Contraceptive Planning Essential to Optimal Health For Women With CVD

American College of Cardiology

August 11, 2021

Pregnancy can increase the risk of morbidity and mortality in women with cardiovascular disease; however, many cardiologists are not having pre-pregnancy contraception discussions with their patients of child-bearing age. There is a need to provide evidence-based guidance for contraceptive safety and effectiveness and pregnancy planning options for this high-risk patient group, according to a paper by ACC's Cardiovascular Disease in Women Committee published April 5 in the Journal of the American College of Cardiology (JACC).

Authors of the paper said they urge women with known cardiovascular disease to develop reproductive goals that include deciding whether and when to become pregnant and encourage shared decision-making with their obstetrician, cardiologist and primary care provider to create an action plan. The paper also stresses that cardiovascular clinicians need to educate their patients about how their heart conditions impact contraceptive and medical decision-making for pregnancy.

"It is important for cardiovascular clinicians to assess for the need for contraception and appropriateness of contraceptive method both at the time of initial assessment and at subsequent annual encounters in all reproductive age women (age 15-44) with cardiovascular disease," said Kathryn J. Lindley, MD, FACC, chair of ACC's Cardiovascular Disease in Women Committee and member of the ACC's Cardio-Obstetrics Work Group, and lead author of the paper. "If a patient identified to be at increased risk for pregnancy complications is also noted to be using a contraceptive method with low effectiveness, a discussion of reproductive goals and safe and effective methods of contraception is recommended."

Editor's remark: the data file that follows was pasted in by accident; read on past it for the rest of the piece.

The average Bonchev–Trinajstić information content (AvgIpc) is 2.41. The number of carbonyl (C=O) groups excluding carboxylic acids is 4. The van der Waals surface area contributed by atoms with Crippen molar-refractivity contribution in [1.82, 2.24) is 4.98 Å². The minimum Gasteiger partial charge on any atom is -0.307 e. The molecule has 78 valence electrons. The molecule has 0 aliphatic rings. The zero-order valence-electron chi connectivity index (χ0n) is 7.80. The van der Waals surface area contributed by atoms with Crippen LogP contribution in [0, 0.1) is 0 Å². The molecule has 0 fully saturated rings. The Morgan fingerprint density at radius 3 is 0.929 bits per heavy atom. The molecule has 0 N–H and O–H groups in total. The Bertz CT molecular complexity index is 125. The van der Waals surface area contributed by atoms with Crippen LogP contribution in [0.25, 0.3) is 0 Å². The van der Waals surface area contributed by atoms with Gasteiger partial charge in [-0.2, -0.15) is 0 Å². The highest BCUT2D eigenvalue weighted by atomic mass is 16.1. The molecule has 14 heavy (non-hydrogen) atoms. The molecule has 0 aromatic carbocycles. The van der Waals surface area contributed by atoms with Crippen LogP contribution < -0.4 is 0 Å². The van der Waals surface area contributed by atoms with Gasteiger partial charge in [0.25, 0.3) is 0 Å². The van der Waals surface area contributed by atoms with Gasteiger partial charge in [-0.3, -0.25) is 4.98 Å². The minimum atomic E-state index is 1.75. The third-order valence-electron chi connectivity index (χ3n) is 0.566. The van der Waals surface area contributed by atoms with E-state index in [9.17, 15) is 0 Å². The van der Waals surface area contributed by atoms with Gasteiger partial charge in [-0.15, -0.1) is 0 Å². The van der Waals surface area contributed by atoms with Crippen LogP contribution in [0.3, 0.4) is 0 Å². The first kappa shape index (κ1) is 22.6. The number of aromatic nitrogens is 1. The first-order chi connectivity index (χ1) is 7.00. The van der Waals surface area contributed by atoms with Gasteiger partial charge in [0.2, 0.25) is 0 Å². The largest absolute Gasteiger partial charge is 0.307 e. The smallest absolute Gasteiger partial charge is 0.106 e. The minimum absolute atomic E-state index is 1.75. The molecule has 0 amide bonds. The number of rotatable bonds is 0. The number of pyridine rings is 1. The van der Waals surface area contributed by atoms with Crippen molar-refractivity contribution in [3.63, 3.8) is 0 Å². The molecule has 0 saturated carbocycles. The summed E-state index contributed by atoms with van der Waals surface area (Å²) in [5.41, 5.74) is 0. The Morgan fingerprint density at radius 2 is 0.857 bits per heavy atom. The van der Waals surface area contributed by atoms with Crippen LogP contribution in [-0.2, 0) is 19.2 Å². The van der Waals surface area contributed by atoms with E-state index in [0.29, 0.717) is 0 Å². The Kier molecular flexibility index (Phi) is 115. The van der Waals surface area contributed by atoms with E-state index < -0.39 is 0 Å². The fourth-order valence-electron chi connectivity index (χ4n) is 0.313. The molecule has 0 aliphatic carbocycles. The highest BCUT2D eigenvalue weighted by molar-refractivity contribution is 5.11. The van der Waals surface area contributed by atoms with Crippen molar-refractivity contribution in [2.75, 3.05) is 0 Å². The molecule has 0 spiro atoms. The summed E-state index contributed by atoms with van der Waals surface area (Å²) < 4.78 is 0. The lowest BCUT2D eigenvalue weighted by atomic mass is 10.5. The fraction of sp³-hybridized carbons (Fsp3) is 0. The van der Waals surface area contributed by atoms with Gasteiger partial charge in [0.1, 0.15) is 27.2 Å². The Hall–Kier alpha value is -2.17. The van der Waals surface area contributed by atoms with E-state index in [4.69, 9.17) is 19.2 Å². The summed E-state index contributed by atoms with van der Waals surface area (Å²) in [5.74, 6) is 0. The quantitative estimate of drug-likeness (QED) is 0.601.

Another barrier to optimal care discussed in the paper are the significant disparities that exist in access to contraception and risk of unintended pregnancy among certain minority populations, including women with high cardiovascular disease burden. According to the paper, over 19 million women in the U.S., particularly in the South, Midwest and Mountain West live in "contraception deserts" and lack access to a contraceptive care facility in their county.

"Given the significant barriers to and the importance of obtaining safe and effective contraception, ensuring contraceptive access is an important part of providing comprehensive cardiovascular care," Lindley said.

Recommendations for the different types of contraception methods, which are divided into three tiers of effectiveness, are provided in the paper: Tier 1 methods (permanent sterilization and long-acting reversible contraceptives), Tier II methods (combined hormonal contraceptives, progestin-only pills and the depot medroxyprogesterone acetate injection) and Tier III methods (barrier methods, withdrawal and natural family planning).

"All clinicians, whether part of the cardio-obstetrics team or not, should be familiar with the safety, efficacy, and contraindications to contraceptive options for women with cardiovascular disease to adequately care for this population," the authors conclude.

This paper is one of a five-part JACC focus seminar series addressing a wide range of topics in the emerging cardio-obstetrics field. Other papers in the series include:

Listen to the podcast by Valentin Fuster, MD, PhD MACC, editor in chief of JACC, on the series here. Also don't miss a webinar by ACC's Cardiovascular Disease in Women Committee held Sunday, April 25 at Noon ET. Learn more.